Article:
A Postcard FROM The Dance Enthusiast
Dance as Empowerment Enthusiastic Event!
Dance is an ephemeral art, and “our job is to keep it alive by talking about it,” said Christine Jowers, The Dance Enthusiast’s editor-in-chief, introducing the latest in a series of Enthusiastic Events, on Tuesday, at the Gina Gibney Dance Center.
At The Dance Enthusiast, talking about dance often means writing about it, in the form of post-performance “impressions,” interviews with artists and “postcards” announcing upcoming performances. Yet it also includes the casual gab of people milling around and describing their recent dance crushes to friends, while waiters pass fanciful hors d’oeuvres at one of the festive, audience-engagement sessions the magazine has begun to host with support from the Mertz Gilmore Foundation. Acknowledging the importance of the conversations that typically take place in theater lobbies, or at nearby watering holes, these Enthusiastic Events welcome all comers encouraging both long-time fans and newbies to think of themselves as members of the dance community. And, truly, where would the dance community be without this public?
The Enthusiastic Events also expand the discussion by talking up themes related to dance. Jowers hosts these gatherings, presenting informal chats with celebrity guests accompanied by video clips and some real-live dancing. The first Enthusiastic Event, in November 2014, was dedicated to costume design, and promoted both an exhibition at the Fashion Institute of Technology and the Martha Graham Dance Company’s 2015 season. The next “Event,” on June 30, will consider improvisation, dance and the trendy phenomenon of fusion. Among the artistic guests will be Harlem dance artist, Chrybaby Cozie, the forefather of Lite Feet dancing, described as new direction of hip- hop.
Flamenco was a hot topic of discussion among the crowd on Tuesday, because the subject of the evening, “Dance as Empowerment,” included a preview of the documentary film that director and producer Lucija Stojevic is making about the legendary Spanish dancer Antonia Santiago Amador, known as “La Chana.” Exploding onto the dance scene in the 1960s, this extraordinary artist mysteriously vanished from the stage for 30 years before returning to give a farewell concert that overwhelmed with its brilliance and pathos. Flamenco performers Sonia Olla and Ismael de la Rosa Fernández were also on hand to illustrate the theme; and Jowers’ other guest was David Leventhal, a former star of the Mark Morris Dance Group who now directs a dance program for people suffering with Parkinson’s disease. Leventhal’s program is the subject of another documentary film, by David Iverson, called “Capturing Grace.”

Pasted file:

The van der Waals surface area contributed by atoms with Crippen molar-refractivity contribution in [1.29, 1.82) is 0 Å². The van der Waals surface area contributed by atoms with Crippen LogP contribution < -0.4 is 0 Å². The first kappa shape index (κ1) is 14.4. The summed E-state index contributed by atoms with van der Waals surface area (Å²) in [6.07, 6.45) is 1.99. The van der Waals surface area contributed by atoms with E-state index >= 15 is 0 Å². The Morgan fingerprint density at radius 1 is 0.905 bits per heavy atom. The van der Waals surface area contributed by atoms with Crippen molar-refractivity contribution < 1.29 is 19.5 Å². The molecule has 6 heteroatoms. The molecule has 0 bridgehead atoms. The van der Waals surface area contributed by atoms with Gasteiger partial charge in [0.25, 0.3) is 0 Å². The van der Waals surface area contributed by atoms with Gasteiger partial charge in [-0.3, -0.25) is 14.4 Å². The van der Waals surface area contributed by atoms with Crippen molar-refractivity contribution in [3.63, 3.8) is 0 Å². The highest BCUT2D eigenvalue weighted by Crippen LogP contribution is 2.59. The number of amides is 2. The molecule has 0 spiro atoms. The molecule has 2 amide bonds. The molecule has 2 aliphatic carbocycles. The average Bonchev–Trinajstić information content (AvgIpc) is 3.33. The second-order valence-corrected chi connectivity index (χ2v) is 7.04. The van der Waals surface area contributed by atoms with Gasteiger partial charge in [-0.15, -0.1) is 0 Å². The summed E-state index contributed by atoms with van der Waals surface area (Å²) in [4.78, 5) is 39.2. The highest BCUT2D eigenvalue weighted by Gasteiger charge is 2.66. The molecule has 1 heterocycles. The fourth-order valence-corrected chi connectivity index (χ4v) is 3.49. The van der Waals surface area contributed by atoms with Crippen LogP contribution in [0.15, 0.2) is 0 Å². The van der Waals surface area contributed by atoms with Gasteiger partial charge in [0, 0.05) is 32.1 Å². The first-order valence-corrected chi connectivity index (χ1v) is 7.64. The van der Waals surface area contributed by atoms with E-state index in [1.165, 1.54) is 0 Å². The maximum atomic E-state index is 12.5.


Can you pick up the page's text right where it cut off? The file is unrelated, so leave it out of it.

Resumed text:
Jowers introduced Olla and her singer-accompanist, Fernández, by describing flamenco, that intrinsically Spanish art, as another kind of conversation---one between music and dance. Then, as Fernández began his piercing song, the surroundings seemed to vanish. The modular sofa with its seated guests, the flowers and the candles all disappeared; and suddenly we were left with this young man, standing in the shadow at the edge of a small, rectangular dance floor. When Olla walked in she lunged at him, planting herself below and gazing up at him magnetized. Pulling herself up Olla seemed swollen and ready to burst, and when the energy rushed into her stamping feet viewers could feel the studio’s floor shake three yards away. The dancer trilled with her heels, and then delivered three emphatic blows---Bam! Slam! Pow!---before turning sharply to appeal to the public with arms outstretched. Fernández’s voice made her shiver, and as they continued they seemed to follow separate paths until his melody and her rhythm met at a crossroads, and they finished in perfect synchrony. Her next piece was equally impassioned. Yet after whipping desperately from side to side, Olla made a show of indifference, quieting herself and stalking out while Fernández was still singing.